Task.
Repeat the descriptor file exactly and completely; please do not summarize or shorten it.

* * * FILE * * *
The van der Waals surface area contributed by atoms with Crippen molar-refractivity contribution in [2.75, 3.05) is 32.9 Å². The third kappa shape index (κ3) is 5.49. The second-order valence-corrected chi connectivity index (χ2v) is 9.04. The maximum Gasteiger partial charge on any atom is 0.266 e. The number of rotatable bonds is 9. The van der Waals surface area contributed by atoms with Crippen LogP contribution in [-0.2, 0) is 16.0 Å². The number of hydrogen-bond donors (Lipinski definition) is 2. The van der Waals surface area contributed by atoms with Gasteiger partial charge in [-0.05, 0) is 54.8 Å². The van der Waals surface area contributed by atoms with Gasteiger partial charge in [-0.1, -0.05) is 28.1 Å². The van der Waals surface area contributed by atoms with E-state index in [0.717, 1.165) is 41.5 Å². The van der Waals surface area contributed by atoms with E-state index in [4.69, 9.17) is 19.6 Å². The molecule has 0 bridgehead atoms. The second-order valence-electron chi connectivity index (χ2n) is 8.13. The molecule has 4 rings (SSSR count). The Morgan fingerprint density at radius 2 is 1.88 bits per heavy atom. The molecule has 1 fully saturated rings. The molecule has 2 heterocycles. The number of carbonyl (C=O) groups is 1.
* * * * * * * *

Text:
The van der Waals surface area contributed by atoms with Crippen molar-refractivity contribution in [2.75, 3.05) is 32.9 Å². The third kappa shape index (κ3) is 5.49. The second-order valence-corrected chi connectivity index (χ2v) is 9.04. The maximum Gasteiger partial charge on any atom is 0.266 e. The number of rotatable bonds is 9. The van der Waals surface area contributed by atoms with Crippen LogP contribution in [-0.2, 0) is 16.0 Å². The number of hydrogen-bond donors (Lipinski definition) is 2. The van der Waals surface area contributed by atoms with Gasteiger partial charge in [-0.05, 0) is 54.8 Å². The van der Waals surface area contributed by atoms with Gasteiger partial charge in [-0.1, -0.05) is 28.1 Å². The van der Waals surface area contributed by atoms with E-state index in [0.717, 1.165) is 41.5 Å². The van der Waals surface area contributed by atoms with E-state index in [4.69, 9.17) is 19.6 Å². The molecule has 0 bridgehead atoms. The second-order valence-electron chi connectivity index (χ2n) is 8.13. The molecule has 4 rings (SSSR count). The Morgan fingerprint density at radius 2 is 1.88 bits per heavy atom. The molecule has 1 fully saturated rings. The molecule has 2 heterocycles. The number of carbonyl (C=O) groups is 1.